In a report to the Watershed Management and Protection Authority I even wrote: ‘Access in and out of the watershed is difficult and dangerous, and needs attention (most urgently, water-crossings need permanent foot bridges).’ But there was something amiss: When I spoke to locals about this, it really wasn’t a big deal for them. I couldn’t fathom why the locals didn’t care about this issue, why they had no interest in sturdy, durable, safe paths and crossings.
As my field work progressed in Kri-speaking villages, I saw more evidence of this apparent disregard for enduring, stable structure. It was spectacularly illustrated one rainy night when a pregnant mother-of-two stepped out on to the waterlogged verandah of her home and promptly crashed to the ground as the edifice simply collapsed. I watched her husband make emergency repairs by flashlight in the rain, and my mind returned to the puzzle of the water-crossings: why were the Kri settling for such transient, flimsy construction?
The next year, when hiking to the area, I had the same experience and the same thoughts on the hiking trail. But there were two differences. The first was that I left the €200 boots at home, opting instead for two-dollar gumboots. The second was that many sections of the hiking trail were unfamiliar this second time around. We took different routes along certain sections of the way. Then a year later, even more differences. And the next year, different again. By the fourth year I had hiked in to Kri territory, the accumulated changes in the path we took meant that we followed an almost entirely different route. And where we did follow the same paths, they were sometimes unrecognizable. Entire hamlets we had passed through two years earlier years were gone, the sites now abandoned and overgrown. Open crossings where plantations had been were now over head-high in vegetation. Where there had been forests, there were now clearings. It began to dawn on me. This was a world of evolving natural forces, but I was trying to see it as a world of permanence, like the world of streets, bridges, brick and concrete I call home.
I recall the moment at which my vision changed. Arriving in Kri territory after a year’s absence, we came to the mouth of the Mrka stream. This was a place I knew well. It is located at the heart of Kri-speaking territory, and it gives the Kri village its official name (Maka in Lao). But upon seeing the place this time, I became disoriented. This place was a landmark to me, a broad and fast-flowing brook that welcomed us into Kri territory proper. But there was no flow at all—just a shallow pool. My hosts explained: the wall of the tributary just upstream had eroded and recently collapsed completely. The tributary now spilled out further upriver and no longer flowed below that point. I had viewed this brook like I viewed the average concrete-walled stormwater channel: immovable. So how could this river just move? Because this is what rivers do. Like paths, clearings, and biodegradable houses, they are, by nature, impermanent.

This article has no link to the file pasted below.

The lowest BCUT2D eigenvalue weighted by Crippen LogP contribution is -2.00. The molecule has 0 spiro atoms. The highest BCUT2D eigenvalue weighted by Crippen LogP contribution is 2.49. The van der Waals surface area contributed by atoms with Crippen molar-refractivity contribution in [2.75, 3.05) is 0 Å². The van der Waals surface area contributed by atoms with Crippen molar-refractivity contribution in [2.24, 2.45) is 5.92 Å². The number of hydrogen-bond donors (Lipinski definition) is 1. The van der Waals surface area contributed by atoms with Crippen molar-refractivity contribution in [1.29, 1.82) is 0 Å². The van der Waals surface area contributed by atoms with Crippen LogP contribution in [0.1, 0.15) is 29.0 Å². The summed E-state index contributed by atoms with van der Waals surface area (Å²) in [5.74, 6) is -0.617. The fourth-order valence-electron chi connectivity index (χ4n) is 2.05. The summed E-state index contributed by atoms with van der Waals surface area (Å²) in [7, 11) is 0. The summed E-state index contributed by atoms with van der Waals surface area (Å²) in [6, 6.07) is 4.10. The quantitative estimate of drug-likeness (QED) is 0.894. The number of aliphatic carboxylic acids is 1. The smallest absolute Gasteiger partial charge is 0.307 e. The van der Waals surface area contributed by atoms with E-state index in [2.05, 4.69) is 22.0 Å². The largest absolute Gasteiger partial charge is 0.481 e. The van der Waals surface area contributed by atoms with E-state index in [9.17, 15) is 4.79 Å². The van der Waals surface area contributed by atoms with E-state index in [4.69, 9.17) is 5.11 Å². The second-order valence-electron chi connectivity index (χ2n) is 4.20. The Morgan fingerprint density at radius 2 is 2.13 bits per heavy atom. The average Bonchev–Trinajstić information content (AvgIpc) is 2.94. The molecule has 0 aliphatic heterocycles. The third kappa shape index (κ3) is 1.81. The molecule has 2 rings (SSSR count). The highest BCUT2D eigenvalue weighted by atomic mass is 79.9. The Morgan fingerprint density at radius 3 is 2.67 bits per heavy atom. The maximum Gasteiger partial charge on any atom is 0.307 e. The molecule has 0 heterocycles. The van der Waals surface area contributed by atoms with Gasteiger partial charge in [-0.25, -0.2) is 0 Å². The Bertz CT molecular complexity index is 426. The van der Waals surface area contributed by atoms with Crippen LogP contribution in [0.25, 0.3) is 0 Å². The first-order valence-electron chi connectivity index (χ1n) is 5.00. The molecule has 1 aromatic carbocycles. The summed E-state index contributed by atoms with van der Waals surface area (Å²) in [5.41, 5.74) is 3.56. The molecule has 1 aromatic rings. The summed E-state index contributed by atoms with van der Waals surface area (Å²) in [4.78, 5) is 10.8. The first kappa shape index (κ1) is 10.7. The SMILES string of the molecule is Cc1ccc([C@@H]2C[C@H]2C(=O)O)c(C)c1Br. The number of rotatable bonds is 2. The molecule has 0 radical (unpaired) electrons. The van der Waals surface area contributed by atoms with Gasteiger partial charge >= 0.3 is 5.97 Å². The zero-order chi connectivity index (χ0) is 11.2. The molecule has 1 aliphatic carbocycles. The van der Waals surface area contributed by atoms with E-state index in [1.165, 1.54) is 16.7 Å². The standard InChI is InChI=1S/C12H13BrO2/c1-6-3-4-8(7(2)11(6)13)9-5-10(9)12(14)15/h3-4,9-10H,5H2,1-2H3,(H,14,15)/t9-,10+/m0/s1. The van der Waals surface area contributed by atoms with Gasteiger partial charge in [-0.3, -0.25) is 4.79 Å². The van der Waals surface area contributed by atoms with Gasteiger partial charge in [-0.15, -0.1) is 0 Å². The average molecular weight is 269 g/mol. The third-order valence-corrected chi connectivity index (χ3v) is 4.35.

To me this was a realization but for the inhabitants of places like the Nakai protected area impermanence is their perpetual experience. Why not build a sturdy bridge? Because for these forest travelers, there was no guarantee they would ever come this way again.
02. Coming Soon
03. Coming Soon
The back story
This project arises from a long-term field research project (since 2004) documenting the language and culture of Kri-speaking people. This work is carried out by Nick Enfield, Professor of Linguistics at the University of Sydney. The work that has fed into this web publication was funded by the Max Planck Society (through Stephen C. Levinson’s Language and Cognition Group), the European Research Council (through the grant Human Sociality and Systems of Language Use), and the University of Sydney (through the grants Language and Rural Society in Laos and Language and Ethnicity in Contact: a Case Study in Upland Laos).